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Research Data Management

Learn about best practices in research data management

Data Inventories, Data Dictionaries, and README files

A data dictionary and/or data inventory details the specific information about your data collection and what the variables, terms, experimental conditions and other recorded observations mean. For more information and resources, see the NNLM Data Thesaurus Data Dictionary term. 

A README file is a text file (.txt or other open format) that contains information about the contents of a folder, or more specific information about the files and data as part of your experiment. A README file template and more information can be found at the Harvard Medical School data management website. Notice the types of information include, file naming structures, file formats, and the column headings for any tabular data. This is similar to your data inventory, but a README should contain more general information as well, such as contact information for someone who can answer questions about the data, where the data is stored, etc.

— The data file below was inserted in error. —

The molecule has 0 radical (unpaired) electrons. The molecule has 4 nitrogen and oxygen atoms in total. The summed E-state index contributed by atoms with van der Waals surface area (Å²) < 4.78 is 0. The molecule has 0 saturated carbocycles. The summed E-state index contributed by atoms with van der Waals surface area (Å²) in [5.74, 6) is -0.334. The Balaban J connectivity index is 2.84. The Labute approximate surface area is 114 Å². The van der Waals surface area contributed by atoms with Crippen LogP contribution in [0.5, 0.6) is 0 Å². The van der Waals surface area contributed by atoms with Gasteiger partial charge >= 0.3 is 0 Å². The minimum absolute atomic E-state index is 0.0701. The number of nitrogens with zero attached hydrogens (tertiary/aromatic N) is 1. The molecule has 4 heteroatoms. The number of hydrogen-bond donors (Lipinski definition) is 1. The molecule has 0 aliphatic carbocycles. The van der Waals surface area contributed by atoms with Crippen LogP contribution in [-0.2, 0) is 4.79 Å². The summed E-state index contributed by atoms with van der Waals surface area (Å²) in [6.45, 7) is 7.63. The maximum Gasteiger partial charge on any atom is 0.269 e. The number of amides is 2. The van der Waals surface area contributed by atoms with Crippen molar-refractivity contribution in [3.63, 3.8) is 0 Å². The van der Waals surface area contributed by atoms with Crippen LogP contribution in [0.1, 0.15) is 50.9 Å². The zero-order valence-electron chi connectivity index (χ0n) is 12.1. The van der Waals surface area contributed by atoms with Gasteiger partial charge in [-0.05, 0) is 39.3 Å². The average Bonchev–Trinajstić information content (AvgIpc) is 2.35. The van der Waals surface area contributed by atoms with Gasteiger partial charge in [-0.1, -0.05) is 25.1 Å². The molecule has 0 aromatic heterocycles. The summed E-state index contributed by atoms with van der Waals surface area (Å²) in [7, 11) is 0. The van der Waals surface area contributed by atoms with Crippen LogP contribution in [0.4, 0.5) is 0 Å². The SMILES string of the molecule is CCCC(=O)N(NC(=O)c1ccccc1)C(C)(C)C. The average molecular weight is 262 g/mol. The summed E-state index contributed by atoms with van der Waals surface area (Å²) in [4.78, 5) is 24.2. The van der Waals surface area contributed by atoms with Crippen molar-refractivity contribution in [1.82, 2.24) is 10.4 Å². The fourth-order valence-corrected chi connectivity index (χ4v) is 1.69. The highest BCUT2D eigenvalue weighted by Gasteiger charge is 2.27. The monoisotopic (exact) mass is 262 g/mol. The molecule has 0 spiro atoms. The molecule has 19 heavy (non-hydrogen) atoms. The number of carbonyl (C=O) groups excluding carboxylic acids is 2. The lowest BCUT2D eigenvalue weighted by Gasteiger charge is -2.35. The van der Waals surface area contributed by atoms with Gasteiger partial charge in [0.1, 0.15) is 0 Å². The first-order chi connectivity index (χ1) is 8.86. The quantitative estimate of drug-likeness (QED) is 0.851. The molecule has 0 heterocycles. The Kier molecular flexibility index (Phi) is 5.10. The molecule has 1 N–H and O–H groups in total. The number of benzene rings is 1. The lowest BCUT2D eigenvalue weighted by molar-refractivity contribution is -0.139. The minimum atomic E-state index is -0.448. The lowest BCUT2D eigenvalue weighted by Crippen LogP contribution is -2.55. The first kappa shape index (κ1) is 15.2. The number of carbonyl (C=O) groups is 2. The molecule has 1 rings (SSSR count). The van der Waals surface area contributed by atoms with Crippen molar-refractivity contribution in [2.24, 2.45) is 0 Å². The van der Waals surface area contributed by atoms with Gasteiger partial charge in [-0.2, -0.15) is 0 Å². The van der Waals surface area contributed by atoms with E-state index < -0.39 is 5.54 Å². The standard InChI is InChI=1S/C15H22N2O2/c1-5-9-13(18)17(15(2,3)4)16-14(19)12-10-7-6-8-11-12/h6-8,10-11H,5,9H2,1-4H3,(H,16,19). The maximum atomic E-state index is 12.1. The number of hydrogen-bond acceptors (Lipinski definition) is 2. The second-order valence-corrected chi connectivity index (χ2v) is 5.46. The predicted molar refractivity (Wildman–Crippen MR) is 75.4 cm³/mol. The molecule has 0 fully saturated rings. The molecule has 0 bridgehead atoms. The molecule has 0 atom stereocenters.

What kinds of information do you want to include in a data inventory? 

  • What are the types of data you are collecting?
  • What are the file types generated from this data?
  • How stable is the data in its original form?
  • How much data will you be generating?
  • What other outputs will be created that are necessary to understand the data?
    • Code
    • Protocols, Templates, Lab notebooks

A data dictionary should include detailed information about tabular (spreadsheet) data so that it's clear what you're entering or looking at.  

  • Variable names and descriptions
  • Variable types (string, scale, integer, categorical)
  • Units of measure
  • Computed/derived variables
  • Missing value definitions

Protocols and Software Settings

In addition to documenting spreadsheet variables and other types of data you are collecting, remember to document any experimental protocols and software settings. 

If you are using a lab instrument that has multiple settings, take a screenshot or photo of the settings screen. If anything has been changed, it will be easy to reset it if you have that information documented. This will also help when writing up your experimental protocol.